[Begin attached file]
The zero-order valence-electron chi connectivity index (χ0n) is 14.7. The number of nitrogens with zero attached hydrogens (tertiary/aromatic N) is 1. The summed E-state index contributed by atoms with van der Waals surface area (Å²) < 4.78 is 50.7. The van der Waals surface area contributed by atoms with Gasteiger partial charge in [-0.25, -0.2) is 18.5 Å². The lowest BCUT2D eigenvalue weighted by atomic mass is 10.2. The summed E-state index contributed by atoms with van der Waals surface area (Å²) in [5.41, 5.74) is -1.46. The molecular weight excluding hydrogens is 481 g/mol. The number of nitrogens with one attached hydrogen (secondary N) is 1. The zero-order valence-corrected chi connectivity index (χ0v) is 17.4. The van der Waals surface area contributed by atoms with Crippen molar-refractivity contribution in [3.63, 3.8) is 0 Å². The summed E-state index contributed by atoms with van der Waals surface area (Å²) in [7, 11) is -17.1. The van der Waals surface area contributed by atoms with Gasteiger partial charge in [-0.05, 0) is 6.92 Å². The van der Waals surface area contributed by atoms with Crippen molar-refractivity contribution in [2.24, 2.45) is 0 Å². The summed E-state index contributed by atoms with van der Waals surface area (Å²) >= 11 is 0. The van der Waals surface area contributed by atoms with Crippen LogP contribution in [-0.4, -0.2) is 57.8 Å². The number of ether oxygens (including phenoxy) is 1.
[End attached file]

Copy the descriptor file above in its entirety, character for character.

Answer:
The zero-order valence-electron chi connectivity index (χ0n) is 14.7. The number of nitrogens with zero attached hydrogens (tertiary/aromatic N) is 1. The summed E-state index contributed by atoms with van der Waals surface area (Å²) < 4.78 is 50.7. The van der Waals surface area contributed by atoms with Gasteiger partial charge in [-0.25, -0.2) is 18.5 Å². The lowest BCUT2D eigenvalue weighted by atomic mass is 10.2. The summed E-state index contributed by atoms with van der Waals surface area (Å²) in [5.41, 5.74) is -1.46. The molecular weight excluding hydrogens is 481 g/mol. The number of nitrogens with one attached hydrogen (secondary N) is 1. The zero-order valence-corrected chi connectivity index (χ0v) is 17.4. The van der Waals surface area contributed by atoms with Crippen molar-refractivity contribution in [3.63, 3.8) is 0 Å². The summed E-state index contributed by atoms with van der Waals surface area (Å²) in [7, 11) is -17.1. The van der Waals surface area contributed by atoms with Gasteiger partial charge in [-0.05, 0) is 6.92 Å². The van der Waals surface area contributed by atoms with Crippen molar-refractivity contribution in [2.24, 2.45) is 0 Å². The summed E-state index contributed by atoms with van der Waals surface area (Å²) >= 11 is 0. The van der Waals surface area contributed by atoms with Crippen LogP contribution in [-0.4, -0.2) is 57.8 Å². The number of ether oxygens (including phenoxy) is 1.